Following the Blue Zones Power 9's 80% RULE helps Andy Wang balance nutrition and well-being.
In the world’s Blue Zones, the longest-lived people have strategies to avoid overeating. For example, Okinawans repeat a 2,500-year-old mantra "Hara hachi bu” before meals, which reminds them to eat mindfully and stop eating when their stomachs are 80% full. That’s called the 80% Rule, which can help reduce calories, prevent weight gain, and avoid chronic diseases. For Andy Wang, an information technology professional, practicing this Power 9 principle is how he has amped up his well-being and improved his eating habits.
As serious running enthusiast, Wang is a familiar face at races and running events around town. But he wanted to improve other areas of his life, such as nutrition and mindfulness, so he adopted a variety of portion-control techniques. If he plans to eat a hearty dinner, he’ll have a light meal for lunch. He also tries to avoid eating between meals but does like salty snacks occasionally and says chips are his favorite. He has a strategy to enjoy them in moderation. “With the chips, I get the portion that I want and then put the bag away,” he says. “I make sure the bag stays in the pantry out of sight so that I don’t keep mindlessly dipping into it.” Wang is also a fan of the Power 9 principle of Plant Slant and has focused on upgrading the quality of the food he eats by incorporating more vegetables in his diet.
Wang also incorporates a bit of the Power 9 principle of Downshift into his running. As part of his well-being makeover, Wang fine-tuned his form and focused on running “easy miles” instead of pushing himself to exhaustion. He shuns the idea of “no pain, no gain” and tries to not overdo his physical activity. He often uses his running time for meditation. With that philosophy, he has worked up to running 60 miles a week and says it feels like less effort than before.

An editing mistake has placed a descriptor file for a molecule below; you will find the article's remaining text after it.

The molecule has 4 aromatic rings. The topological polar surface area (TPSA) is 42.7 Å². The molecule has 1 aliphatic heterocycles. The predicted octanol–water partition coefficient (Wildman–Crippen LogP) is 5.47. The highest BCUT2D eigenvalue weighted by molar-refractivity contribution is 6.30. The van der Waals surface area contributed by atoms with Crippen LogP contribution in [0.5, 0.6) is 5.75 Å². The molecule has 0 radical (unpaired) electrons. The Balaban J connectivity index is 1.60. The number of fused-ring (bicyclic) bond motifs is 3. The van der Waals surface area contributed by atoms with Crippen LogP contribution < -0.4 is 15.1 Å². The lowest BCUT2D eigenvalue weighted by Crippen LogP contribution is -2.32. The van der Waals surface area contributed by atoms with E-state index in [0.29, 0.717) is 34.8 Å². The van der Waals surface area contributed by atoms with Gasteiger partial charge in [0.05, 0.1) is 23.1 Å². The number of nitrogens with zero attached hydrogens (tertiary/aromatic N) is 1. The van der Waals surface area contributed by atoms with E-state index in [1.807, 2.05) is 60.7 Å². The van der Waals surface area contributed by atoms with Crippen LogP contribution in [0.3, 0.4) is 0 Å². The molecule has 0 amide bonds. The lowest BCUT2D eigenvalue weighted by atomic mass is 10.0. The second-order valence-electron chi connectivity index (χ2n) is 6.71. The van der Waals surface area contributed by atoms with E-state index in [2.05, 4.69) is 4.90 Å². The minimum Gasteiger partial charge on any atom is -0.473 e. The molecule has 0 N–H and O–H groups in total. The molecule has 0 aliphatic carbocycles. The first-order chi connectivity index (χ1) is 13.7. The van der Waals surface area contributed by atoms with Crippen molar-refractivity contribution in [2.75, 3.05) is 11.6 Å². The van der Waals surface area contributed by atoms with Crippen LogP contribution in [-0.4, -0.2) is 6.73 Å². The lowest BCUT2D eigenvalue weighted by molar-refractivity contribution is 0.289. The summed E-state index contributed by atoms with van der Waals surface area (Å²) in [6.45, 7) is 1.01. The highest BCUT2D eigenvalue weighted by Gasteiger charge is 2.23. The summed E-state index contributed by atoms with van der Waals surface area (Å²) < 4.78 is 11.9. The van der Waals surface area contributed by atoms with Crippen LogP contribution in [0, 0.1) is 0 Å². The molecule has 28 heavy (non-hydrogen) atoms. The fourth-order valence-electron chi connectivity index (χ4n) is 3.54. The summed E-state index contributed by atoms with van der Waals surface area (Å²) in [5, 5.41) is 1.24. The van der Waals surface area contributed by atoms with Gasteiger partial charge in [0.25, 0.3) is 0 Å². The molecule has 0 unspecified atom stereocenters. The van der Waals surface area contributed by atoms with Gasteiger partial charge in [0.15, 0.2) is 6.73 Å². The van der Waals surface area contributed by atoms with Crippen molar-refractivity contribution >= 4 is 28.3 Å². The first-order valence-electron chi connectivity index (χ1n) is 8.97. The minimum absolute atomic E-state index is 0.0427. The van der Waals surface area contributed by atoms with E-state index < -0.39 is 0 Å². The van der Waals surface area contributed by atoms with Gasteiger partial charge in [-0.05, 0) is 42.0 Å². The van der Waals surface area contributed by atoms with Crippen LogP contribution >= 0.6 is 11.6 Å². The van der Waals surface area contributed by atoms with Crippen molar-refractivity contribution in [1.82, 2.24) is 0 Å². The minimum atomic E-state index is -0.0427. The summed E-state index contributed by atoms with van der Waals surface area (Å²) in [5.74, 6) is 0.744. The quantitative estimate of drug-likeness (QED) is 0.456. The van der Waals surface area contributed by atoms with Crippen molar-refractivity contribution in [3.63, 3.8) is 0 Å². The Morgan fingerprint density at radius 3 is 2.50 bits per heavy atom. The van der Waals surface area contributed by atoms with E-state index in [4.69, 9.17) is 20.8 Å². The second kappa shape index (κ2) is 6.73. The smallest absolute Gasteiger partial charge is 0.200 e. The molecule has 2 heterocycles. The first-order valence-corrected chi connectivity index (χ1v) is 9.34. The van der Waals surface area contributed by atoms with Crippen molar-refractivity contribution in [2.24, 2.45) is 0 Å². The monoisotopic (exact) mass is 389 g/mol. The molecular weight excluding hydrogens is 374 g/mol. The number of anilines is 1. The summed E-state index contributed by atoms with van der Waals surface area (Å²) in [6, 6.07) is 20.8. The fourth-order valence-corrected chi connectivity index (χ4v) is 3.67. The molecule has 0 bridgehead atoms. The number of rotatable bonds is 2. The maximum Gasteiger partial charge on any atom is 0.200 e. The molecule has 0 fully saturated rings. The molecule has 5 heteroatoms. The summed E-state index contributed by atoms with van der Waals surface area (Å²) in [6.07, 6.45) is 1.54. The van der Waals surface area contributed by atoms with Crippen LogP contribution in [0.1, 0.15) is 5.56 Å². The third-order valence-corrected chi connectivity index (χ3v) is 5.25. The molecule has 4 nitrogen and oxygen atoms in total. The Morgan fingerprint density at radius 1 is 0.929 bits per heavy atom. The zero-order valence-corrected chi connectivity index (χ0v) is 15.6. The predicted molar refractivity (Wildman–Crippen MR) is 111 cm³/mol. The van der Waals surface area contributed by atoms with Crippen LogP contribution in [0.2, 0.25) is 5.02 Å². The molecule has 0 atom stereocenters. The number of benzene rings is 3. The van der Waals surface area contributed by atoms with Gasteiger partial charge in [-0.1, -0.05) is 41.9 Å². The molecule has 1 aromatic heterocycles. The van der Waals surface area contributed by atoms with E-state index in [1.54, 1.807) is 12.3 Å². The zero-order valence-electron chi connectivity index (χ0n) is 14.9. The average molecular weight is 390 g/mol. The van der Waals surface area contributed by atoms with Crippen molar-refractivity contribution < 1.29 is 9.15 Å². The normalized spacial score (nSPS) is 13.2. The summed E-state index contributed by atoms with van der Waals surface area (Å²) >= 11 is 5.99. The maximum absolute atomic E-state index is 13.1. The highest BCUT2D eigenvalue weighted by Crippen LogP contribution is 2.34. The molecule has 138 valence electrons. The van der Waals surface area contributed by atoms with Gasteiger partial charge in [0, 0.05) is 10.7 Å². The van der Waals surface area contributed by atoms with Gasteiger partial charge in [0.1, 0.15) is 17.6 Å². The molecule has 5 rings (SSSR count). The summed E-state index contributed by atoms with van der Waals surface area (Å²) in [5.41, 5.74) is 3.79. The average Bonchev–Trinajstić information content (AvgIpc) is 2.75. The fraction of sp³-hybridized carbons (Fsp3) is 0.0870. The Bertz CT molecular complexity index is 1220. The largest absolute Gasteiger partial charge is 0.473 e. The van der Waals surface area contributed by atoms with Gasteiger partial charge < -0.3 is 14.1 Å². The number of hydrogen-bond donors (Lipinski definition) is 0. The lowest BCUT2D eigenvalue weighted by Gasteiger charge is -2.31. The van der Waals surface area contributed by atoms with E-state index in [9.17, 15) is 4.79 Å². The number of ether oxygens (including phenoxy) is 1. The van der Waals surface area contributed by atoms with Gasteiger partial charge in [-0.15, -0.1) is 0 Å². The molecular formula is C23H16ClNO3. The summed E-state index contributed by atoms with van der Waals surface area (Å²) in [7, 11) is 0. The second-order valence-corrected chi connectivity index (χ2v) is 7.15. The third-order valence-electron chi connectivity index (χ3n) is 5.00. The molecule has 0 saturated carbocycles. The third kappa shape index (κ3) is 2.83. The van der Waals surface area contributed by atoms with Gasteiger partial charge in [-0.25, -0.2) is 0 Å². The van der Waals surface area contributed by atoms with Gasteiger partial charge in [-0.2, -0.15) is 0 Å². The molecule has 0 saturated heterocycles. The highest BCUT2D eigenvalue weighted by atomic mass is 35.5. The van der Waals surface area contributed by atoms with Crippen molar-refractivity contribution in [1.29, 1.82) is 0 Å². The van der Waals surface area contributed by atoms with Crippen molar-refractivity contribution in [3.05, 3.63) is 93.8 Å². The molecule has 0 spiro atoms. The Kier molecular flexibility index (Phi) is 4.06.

Running also links Wang to the Power 9 principles of Purpose and Right Tribe. He loves it so much he started a side business to handle participant registrations and data management for running events. It’s also helped him find his own Right Tribe, people who enjoy and support the same healthy behaviors. “I enjoy connecting with the people I run with,” Wang says. “It’s been a real blessing. When you participate in an activity together, you form friendships and build bonds that extend beyond the sport.”
Another important Power 9 principle in Wang’s life is the idea of Family First. Successful centenarians in the world’s original Blue Zones commit to a life partner and invest in their children with time and love. In the Wang household, that includes a shared love for physical activity. When Wang’s daughters, ages 13 and 17, were younger, they participated in 5K events with their dad and formed friendships with kids from other running families. They’re now active on school cross country and track teams. Wang’s wife likes to walk and do yoga, and the entire family hikes and rides bikes together. “Getting the family involved in movement is really important,” he says. “Helping them stay healthy is one of the best things you can do for your family.”
In the world’s original Blue Zones, people live in environments that nudge them into moving without thinking about it. It’s called Moving Naturally through such everyday things as gardening, taking the stairs, and parking farther away from your destination. Wang was an early adopter to that idea, although perhaps taking it to extremes. He first began running with friends while studying electrical engineering at Penn State University. It was often a practical strategy to avoid parking a car in crowded campus parking lots. “We’d run about two miles from our off-campus house to the football games, hang out there and run back afterward,” he recalls. Talk about getting your steps in!
To incorporate the 80% Rule and other Blue Zones Power 9 principles into your own life, Wang says you just need to get started. Improving your well-being is a lifelong process, and the journey begins with a single step.